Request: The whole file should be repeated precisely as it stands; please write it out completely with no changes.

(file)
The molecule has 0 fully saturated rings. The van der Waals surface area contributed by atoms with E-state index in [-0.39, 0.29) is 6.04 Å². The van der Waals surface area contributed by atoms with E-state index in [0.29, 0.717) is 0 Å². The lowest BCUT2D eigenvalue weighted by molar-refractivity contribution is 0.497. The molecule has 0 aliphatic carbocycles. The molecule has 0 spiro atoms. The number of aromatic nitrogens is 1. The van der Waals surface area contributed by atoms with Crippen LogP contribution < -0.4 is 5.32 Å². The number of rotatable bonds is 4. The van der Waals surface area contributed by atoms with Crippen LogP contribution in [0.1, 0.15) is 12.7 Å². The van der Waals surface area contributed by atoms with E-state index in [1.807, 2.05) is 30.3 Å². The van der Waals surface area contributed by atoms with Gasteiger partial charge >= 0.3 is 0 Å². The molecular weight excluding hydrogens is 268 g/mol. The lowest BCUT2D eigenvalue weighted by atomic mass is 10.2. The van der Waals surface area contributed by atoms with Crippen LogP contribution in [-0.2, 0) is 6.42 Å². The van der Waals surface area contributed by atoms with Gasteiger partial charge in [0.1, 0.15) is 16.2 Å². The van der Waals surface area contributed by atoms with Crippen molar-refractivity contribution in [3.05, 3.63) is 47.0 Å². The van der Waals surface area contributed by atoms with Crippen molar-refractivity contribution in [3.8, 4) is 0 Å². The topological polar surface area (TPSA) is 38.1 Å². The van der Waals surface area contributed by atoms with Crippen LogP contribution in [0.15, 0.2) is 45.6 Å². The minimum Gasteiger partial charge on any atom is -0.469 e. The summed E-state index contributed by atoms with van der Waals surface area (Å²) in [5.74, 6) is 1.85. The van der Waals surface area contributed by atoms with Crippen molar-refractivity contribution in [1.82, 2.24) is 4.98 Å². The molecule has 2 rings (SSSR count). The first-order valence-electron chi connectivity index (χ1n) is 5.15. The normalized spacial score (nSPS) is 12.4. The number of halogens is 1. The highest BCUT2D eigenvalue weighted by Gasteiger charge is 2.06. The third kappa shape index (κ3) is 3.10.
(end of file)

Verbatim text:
The molecule has 0 fully saturated rings. The van der Waals surface area contributed by atoms with E-state index in [-0.39, 0.29) is 6.04 Å². The van der Waals surface area contributed by atoms with E-state index in [0.29, 0.717) is 0 Å². The lowest BCUT2D eigenvalue weighted by molar-refractivity contribution is 0.497. The molecule has 0 aliphatic carbocycles. The molecule has 0 spiro atoms. The number of aromatic nitrogens is 1. The van der Waals surface area contributed by atoms with Crippen LogP contribution < -0.4 is 5.32 Å². The number of rotatable bonds is 4. The van der Waals surface area contributed by atoms with Crippen LogP contribution in [0.1, 0.15) is 12.7 Å². The van der Waals surface area contributed by atoms with E-state index in [1.807, 2.05) is 30.3 Å². The van der Waals surface area contributed by atoms with Gasteiger partial charge >= 0.3 is 0 Å². The molecular weight excluding hydrogens is 268 g/mol. The lowest BCUT2D eigenvalue weighted by atomic mass is 10.2. The van der Waals surface area contributed by atoms with Crippen LogP contribution in [-0.2, 0) is 6.42 Å². The van der Waals surface area contributed by atoms with Gasteiger partial charge in [0.1, 0.15) is 16.2 Å². The van der Waals surface area contributed by atoms with Crippen molar-refractivity contribution in [3.05, 3.63) is 47.0 Å². The van der Waals surface area contributed by atoms with Crippen molar-refractivity contribution in [3.8, 4) is 0 Å². The topological polar surface area (TPSA) is 38.1 Å². The van der Waals surface area contributed by atoms with Crippen LogP contribution in [0.15, 0.2) is 45.6 Å². The minimum Gasteiger partial charge on any atom is -0.469 e. The summed E-state index contributed by atoms with van der Waals surface area (Å²) in [5.74, 6) is 1.85. The van der Waals surface area contributed by atoms with Crippen molar-refractivity contribution in [1.82, 2.24) is 4.98 Å². The molecule has 2 rings (SSSR count). The first-order valence-electron chi connectivity index (χ1n) is 5.15. The normalized spacial score (nSPS) is 12.4. The number of halogens is 1. The highest BCUT2D eigenvalue weighted by Gasteiger charge is 2.06. The third kappa shape index (κ3) is 3.10.